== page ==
US, Britain Push for War Crimes Court in South Sudan


The United States and Britain have both pledged to support an African Union (AU) effort to establish a war crimes court in South Sudan.

The hybrid court is part of the country’s failed peace deal, which the country’s reunited leaders are now tasked with implementing. It would try those accused of committing war crimes during the South Sudanese civil war. However, the nation’s leaders have now apparently distanced themselves from establishing the tribunal.


US, Britain reaffirm stance on war crimes court

The South Sudan peace deal, which was signed by former rivals President Salva Kiir and First Vice-President Riek Machar, committed to an African Union hybrid court. The agreement states that no government or elected official could be immune from prosecution. Except, Kiir and Machar apparently called on the international community last week to reconsider the move – claiming it would jeopardise the country’s peace process.

Instead, there was international outcry after the New York Times published an op-ed article, claiming it was co-written by Kiir and Machar. The article calls for a peace process that strives for truth, not prosecution in order to bring violence and political instability to a lasting end.

Machar has since contested he never approved to the editorial, nor agrees with its contents. Meanwhile, Kiir’s government insists Machar had been consulted before the article was written and gave his clearance. It’s another public quarrel between two sides tasked with bringing peace to the war-torn country.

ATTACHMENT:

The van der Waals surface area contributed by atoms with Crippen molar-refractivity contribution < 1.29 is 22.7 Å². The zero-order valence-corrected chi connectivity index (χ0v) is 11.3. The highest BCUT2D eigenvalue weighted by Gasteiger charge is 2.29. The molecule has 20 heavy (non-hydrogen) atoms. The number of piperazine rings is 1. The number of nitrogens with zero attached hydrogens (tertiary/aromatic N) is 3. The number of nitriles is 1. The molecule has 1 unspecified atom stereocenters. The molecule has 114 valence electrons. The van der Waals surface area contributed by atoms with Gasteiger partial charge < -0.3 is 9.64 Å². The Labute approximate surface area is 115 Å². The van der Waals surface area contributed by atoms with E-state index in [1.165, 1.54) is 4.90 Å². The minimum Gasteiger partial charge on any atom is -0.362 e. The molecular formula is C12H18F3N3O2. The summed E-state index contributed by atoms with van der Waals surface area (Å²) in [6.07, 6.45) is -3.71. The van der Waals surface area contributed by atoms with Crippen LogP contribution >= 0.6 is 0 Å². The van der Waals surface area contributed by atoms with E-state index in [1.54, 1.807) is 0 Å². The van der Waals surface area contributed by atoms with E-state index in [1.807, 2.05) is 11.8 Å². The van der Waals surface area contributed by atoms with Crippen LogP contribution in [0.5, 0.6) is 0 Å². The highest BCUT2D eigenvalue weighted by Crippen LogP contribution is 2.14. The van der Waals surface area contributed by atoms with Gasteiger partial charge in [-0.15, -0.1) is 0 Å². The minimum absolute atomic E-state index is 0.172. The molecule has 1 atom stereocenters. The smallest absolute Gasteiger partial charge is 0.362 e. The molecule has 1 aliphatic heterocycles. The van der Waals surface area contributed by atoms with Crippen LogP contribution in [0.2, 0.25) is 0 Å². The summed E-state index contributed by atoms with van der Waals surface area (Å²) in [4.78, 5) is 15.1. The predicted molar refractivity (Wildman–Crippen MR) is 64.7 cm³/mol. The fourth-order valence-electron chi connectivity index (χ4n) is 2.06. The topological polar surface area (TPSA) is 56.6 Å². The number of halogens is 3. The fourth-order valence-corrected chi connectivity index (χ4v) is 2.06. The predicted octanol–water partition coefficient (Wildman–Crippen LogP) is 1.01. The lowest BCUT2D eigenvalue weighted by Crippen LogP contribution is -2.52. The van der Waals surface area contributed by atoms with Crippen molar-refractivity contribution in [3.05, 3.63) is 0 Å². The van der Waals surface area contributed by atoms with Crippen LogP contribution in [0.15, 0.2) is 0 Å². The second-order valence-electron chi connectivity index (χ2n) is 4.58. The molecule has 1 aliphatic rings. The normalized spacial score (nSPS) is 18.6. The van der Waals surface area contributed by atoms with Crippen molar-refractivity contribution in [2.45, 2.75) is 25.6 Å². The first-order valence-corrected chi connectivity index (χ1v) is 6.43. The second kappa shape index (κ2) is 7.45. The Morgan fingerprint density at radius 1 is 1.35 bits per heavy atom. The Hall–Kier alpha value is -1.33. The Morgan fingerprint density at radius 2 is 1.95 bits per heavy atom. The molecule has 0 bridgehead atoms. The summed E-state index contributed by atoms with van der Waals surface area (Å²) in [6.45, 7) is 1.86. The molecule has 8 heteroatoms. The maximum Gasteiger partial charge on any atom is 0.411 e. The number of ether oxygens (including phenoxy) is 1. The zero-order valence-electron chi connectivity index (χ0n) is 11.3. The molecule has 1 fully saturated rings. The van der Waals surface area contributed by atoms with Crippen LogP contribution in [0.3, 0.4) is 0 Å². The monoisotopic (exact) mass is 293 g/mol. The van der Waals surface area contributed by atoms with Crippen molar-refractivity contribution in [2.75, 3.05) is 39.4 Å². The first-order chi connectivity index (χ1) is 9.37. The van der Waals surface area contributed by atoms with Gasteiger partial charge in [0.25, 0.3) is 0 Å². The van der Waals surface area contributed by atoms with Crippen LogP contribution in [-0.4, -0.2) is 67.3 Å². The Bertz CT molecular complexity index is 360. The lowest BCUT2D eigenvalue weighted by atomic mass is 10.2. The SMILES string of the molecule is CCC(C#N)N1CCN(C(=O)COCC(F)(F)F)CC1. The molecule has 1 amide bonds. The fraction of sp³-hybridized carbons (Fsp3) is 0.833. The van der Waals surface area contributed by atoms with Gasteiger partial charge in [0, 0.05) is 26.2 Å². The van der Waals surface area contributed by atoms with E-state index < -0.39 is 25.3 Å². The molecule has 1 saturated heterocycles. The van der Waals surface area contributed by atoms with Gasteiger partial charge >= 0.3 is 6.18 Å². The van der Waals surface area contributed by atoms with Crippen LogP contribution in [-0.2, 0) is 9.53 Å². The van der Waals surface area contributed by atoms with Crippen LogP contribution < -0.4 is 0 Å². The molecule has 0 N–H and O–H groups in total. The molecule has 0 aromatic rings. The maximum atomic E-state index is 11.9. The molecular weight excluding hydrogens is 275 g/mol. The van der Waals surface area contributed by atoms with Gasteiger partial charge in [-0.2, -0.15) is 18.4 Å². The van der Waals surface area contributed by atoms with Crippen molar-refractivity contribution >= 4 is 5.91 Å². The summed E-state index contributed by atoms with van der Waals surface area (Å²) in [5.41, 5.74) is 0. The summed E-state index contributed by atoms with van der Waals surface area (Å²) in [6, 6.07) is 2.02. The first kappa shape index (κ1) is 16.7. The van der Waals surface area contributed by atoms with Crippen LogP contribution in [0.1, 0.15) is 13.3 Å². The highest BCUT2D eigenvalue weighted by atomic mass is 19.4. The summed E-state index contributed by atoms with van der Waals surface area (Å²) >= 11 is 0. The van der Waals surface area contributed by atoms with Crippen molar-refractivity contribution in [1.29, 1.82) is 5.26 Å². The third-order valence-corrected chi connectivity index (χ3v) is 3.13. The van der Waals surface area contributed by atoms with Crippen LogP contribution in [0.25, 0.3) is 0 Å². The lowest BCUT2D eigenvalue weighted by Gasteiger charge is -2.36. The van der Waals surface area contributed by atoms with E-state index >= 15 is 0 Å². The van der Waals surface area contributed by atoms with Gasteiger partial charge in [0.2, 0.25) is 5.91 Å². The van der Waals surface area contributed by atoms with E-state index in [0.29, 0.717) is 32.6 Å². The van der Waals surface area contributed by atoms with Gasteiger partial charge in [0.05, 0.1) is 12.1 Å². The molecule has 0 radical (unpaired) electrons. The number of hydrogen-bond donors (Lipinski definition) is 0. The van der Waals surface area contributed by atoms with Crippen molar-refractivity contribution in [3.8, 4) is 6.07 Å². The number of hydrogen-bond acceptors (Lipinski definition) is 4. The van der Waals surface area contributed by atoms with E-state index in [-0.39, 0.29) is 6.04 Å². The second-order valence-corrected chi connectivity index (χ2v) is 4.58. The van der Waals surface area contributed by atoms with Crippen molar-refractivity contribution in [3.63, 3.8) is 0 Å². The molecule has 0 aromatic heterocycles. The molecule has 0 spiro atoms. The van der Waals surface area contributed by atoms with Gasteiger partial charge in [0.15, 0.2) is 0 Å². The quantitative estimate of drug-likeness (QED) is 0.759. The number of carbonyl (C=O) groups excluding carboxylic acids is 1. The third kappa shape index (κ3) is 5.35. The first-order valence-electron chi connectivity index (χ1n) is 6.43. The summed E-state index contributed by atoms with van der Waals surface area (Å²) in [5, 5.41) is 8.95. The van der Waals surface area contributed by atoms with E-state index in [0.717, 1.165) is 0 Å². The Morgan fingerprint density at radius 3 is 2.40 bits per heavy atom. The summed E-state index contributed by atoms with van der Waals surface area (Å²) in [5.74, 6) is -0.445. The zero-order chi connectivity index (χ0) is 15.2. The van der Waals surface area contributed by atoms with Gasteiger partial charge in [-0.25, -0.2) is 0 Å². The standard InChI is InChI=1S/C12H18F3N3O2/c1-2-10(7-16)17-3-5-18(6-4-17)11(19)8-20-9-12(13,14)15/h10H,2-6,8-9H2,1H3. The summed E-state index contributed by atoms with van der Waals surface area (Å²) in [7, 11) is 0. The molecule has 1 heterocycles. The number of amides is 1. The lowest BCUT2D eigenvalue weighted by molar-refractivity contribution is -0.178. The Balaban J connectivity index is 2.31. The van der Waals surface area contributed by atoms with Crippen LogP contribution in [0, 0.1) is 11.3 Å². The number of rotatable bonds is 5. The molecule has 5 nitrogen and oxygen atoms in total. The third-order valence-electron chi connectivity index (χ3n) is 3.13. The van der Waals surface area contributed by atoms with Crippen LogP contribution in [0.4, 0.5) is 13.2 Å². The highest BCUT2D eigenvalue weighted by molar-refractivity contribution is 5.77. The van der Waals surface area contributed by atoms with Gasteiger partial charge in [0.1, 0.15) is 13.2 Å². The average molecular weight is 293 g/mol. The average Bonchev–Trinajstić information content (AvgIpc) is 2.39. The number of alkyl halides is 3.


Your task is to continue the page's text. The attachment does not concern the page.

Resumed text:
A tight spot for South Sudan’s leaders

A war crimes court would put both leaders in a tight spot, following a string of accusations that human rights violations took place on either side of the civil war they led. A court where no sort of diplomatic immunity exists would at least put various members of the leaders’ supporters under the spotlight. What South Sudan doesn’t need, at this stage, is more of the kind of political in-fighting that started the civil war in the first place, back in 2013.

However, the US and Britain both insist the country needs to seek accountability as part of the reconciliation process.

“Accountability and reconciliation are not mutually exclusive. South Sudan needs both to promote long-term stability,” said a spokesman for Britain’s UN mission.


Featured image:

By U.S. Department of State –, Public Domain,

About Aaron Brooks

Aaron Brooks is a UK journalist who wants to cut out the international agendas in news. Spending his early years in both England and Northern Ireland he saw the difference between reality and media coverage at an early age. After graduating from the University of Chester with a BA in journalism, his travels revealed just how large the gap between news and the real world can be. As Editor-in-Chief at East Africa Monitor, it’s his job to provide a balanced view of what’s going on in the region for English-speaking audiences.